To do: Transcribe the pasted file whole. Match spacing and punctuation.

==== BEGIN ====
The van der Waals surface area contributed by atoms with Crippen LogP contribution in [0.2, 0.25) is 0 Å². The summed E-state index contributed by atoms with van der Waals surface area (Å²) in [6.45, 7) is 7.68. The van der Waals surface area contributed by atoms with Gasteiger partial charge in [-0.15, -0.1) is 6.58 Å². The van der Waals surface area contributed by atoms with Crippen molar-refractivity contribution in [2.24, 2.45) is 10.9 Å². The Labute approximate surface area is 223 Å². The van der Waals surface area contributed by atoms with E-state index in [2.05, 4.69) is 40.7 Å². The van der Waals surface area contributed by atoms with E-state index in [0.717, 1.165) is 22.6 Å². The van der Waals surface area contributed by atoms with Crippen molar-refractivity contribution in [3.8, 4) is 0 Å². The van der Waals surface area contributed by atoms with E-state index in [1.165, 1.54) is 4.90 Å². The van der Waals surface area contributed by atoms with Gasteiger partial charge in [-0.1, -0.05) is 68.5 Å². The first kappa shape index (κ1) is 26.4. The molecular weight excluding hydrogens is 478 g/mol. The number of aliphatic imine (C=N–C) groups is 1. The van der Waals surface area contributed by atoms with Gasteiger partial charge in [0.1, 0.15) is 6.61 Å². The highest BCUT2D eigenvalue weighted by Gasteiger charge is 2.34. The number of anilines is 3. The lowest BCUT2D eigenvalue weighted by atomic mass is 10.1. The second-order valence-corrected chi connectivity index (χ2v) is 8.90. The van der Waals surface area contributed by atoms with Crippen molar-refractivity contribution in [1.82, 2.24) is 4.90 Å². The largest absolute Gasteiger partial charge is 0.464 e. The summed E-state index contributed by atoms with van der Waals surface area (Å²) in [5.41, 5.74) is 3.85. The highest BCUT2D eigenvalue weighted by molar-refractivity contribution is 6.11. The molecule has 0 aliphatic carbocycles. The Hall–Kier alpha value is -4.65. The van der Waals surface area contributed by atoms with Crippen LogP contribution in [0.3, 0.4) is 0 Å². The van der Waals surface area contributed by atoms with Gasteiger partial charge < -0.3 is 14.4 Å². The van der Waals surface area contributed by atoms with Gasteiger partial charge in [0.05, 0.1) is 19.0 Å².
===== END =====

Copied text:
The van der Waals surface area contributed by atoms with Crippen LogP contribution in [0.2, 0.25) is 0 Å². The summed E-state index contributed by atoms with van der Waals surface area (Å²) in [6.45, 7) is 7.68. The van der Waals surface area contributed by atoms with Gasteiger partial charge in [-0.15, -0.1) is 6.58 Å². The van der Waals surface area contributed by atoms with Crippen molar-refractivity contribution in [2.24, 2.45) is 10.9 Å². The Labute approximate surface area is 223 Å². The van der Waals surface area contributed by atoms with E-state index in [2.05, 4.69) is 40.7 Å². The van der Waals surface area contributed by atoms with E-state index in [0.717, 1.165) is 22.6 Å². The van der Waals surface area contributed by atoms with Crippen molar-refractivity contribution in [3.8, 4) is 0 Å². The van der Waals surface area contributed by atoms with E-state index in [1.165, 1.54) is 4.90 Å². The van der Waals surface area contributed by atoms with Gasteiger partial charge in [-0.1, -0.05) is 68.5 Å². The first kappa shape index (κ1) is 26.4. The molecular weight excluding hydrogens is 478 g/mol. The number of aliphatic imine (C=N–C) groups is 1. The van der Waals surface area contributed by atoms with Gasteiger partial charge in [0.1, 0.15) is 6.61 Å². The highest BCUT2D eigenvalue weighted by Gasteiger charge is 2.34. The number of anilines is 3. The lowest BCUT2D eigenvalue weighted by atomic mass is 10.1. The second-order valence-corrected chi connectivity index (χ2v) is 8.90. The van der Waals surface area contributed by atoms with Crippen molar-refractivity contribution in [1.82, 2.24) is 4.90 Å². The largest absolute Gasteiger partial charge is 0.464 e. The summed E-state index contributed by atoms with van der Waals surface area (Å²) in [5.41, 5.74) is 3.85. The highest BCUT2D eigenvalue weighted by molar-refractivity contribution is 6.11. The molecule has 0 aliphatic carbocycles. The Hall–Kier alpha value is -4.65. The van der Waals surface area contributed by atoms with Crippen LogP contribution in [0.3, 0.4) is 0 Å². The van der Waals surface area contributed by atoms with Gasteiger partial charge < -0.3 is 14.4 Å². The van der Waals surface area contributed by atoms with Gasteiger partial charge in [0.05, 0.1) is 19.0 Å².